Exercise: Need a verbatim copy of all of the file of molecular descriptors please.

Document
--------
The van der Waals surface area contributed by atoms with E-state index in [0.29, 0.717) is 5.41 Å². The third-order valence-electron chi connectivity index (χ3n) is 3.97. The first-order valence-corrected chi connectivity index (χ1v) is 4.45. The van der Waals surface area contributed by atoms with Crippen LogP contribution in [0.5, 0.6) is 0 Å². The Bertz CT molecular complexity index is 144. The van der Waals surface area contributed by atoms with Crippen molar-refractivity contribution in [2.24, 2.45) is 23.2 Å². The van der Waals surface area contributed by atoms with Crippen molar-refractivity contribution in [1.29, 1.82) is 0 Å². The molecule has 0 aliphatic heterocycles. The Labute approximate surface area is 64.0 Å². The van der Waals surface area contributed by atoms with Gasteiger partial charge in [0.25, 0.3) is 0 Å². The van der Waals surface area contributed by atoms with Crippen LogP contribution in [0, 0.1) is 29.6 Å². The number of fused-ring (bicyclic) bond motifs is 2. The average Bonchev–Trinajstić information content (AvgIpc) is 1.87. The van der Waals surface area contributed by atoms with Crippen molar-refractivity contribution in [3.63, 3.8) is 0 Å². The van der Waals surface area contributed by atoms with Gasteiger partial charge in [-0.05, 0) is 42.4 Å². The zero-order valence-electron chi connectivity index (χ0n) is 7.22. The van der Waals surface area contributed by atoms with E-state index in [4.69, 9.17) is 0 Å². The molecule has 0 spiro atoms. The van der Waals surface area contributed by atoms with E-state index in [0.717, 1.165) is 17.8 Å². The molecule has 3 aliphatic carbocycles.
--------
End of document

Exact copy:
The van der Waals surface area contributed by atoms with E-state index in [0.29, 0.717) is 5.41 Å². The third-order valence-electron chi connectivity index (χ3n) is 3.97. The first-order valence-corrected chi connectivity index (χ1v) is 4.45. The van der Waals surface area contributed by atoms with Crippen LogP contribution in [0.5, 0.6) is 0 Å². The Bertz CT molecular complexity index is 144. The van der Waals surface area contributed by atoms with Crippen molar-refractivity contribution in [2.24, 2.45) is 23.2 Å². The van der Waals surface area contributed by atoms with Crippen molar-refractivity contribution in [1.29, 1.82) is 0 Å². The molecule has 0 aliphatic heterocycles. The Labute approximate surface area is 64.0 Å². The van der Waals surface area contributed by atoms with Gasteiger partial charge in [0.25, 0.3) is 0 Å². The van der Waals surface area contributed by atoms with Crippen LogP contribution in [0, 0.1) is 29.6 Å². The number of fused-ring (bicyclic) bond motifs is 2. The average Bonchev–Trinajstić information content (AvgIpc) is 1.87. The van der Waals surface area contributed by atoms with Crippen molar-refractivity contribution in [3.63, 3.8) is 0 Å². The van der Waals surface area contributed by atoms with Gasteiger partial charge in [-0.05, 0) is 42.4 Å². The zero-order valence-electron chi connectivity index (χ0n) is 7.22. The van der Waals surface area contributed by atoms with E-state index in [4.69, 9.17) is 0 Å². The molecule has 0 spiro atoms. The van der Waals surface area contributed by atoms with E-state index in [0.717, 1.165) is 17.8 Å². The molecule has 3 aliphatic carbocycles.